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Maybe we’re not trying to clone woolly mammoths now



Maybe we're not trying to clone woolly mammoths now

Photo: Daniel Eskridge / Getty Images / iStockphoto

Playing with the megafauna usually doesn’t work for the human parties involved, whether it’s a fictional island theme park overrun by killer dinosaurs or Florida, where Hurricane Andrew in 1992 released countless exotic species that kept as pets, resulting in invasive Burmese pythons that live in over 1,000 square miles of the state.

Colossal, a company that clones and reintroduces thousands of Siberian woolly mammals in Siberia, is adding to this legacy. George Church, a Harvard Medical School biologist, is leading the project to integrate mammoth hairs and tendencies into the elephant DNA and create mammoth embryos within just a few years.

If they are able to do so, there could be benefits for the entire world. Some researchers suggest that woolly mammoths helped turn the now mossy tundra into fertilized grassland; If the Frankenstein version could recreate that feat, the tundra could serve as a buffer against erosion and a potential carbon sink to help fight global warming. Colossal, who describes itself as “the de-extinction company,” also hopes that the woolly mammoth’s revival could serve as a first step in further genetic modifications to save endangered species on a biodiversity-threatened planet by their DNA is rewritten to enable them to adapt to a changing climate.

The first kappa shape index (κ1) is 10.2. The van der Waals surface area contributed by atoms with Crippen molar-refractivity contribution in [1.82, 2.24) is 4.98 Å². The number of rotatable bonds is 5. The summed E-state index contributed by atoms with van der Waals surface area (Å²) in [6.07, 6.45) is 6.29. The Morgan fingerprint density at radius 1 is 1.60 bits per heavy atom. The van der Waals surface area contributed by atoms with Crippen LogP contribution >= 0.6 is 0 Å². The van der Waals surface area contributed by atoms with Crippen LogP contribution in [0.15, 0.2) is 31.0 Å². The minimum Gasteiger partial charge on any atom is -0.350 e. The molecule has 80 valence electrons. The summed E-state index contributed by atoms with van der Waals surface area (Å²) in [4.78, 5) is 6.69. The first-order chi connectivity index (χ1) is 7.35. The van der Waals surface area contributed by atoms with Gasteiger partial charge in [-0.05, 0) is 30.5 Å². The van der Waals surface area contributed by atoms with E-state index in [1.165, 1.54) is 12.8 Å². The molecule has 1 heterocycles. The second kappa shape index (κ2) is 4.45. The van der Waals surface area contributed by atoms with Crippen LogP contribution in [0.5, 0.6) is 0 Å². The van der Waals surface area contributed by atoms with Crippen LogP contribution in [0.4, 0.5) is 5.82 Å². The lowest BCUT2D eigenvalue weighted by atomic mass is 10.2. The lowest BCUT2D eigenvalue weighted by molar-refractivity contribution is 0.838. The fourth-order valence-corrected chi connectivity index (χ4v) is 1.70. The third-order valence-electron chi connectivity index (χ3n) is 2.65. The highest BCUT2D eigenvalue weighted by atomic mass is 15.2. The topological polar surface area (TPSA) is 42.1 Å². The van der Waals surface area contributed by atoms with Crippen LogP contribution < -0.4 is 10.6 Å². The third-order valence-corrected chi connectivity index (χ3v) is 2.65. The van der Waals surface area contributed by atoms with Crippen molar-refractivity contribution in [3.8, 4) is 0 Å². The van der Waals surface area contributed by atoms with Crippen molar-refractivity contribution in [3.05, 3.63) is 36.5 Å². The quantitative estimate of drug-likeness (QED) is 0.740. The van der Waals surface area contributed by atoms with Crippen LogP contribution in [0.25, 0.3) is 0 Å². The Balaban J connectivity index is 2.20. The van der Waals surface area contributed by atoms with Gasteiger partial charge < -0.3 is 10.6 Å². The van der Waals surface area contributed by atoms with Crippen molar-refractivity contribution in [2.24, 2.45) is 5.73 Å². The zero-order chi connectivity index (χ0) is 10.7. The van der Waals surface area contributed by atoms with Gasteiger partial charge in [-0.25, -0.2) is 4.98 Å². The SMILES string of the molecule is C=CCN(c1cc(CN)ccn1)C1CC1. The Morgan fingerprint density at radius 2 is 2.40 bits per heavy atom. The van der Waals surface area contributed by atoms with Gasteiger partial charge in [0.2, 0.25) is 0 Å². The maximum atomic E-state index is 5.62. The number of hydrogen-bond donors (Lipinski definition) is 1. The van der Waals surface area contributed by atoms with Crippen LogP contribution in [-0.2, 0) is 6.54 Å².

But as the New York Times notes, there are some obvious concerns about the ambition:

If Colossal manages to produce mammoth-like baby elephants, the company will be asking serious ethical questions. It is humane to create an animal whose biology is so unknown. Who decides whether the animals can be released into the wild, potentially causing a profound change in tundra ecosystems.

Heather Bushman, philosopher from the London School of Economics said that any benefits mammoths bring to the tundra must balance against the suffering they could suffer if they were released by scientists.

She stated that “you don’t have any mother for a mammoth species that – if they’re like elephants at all- has extraordinarily strong mother-child bond that lasts a very long while.” “If there are only a few small mammoths on the ground, who will ensure that they are cared for?”

In light of the recent controversy over much simpler gain-of-function research, it may be best to leave this idea in the ground for now – or, better yet, to actually use political means to prevent it from happening
worst effects of the climate crisis, instead of playing around with profound adaptation plans deliberately affecting Jurassic Park.

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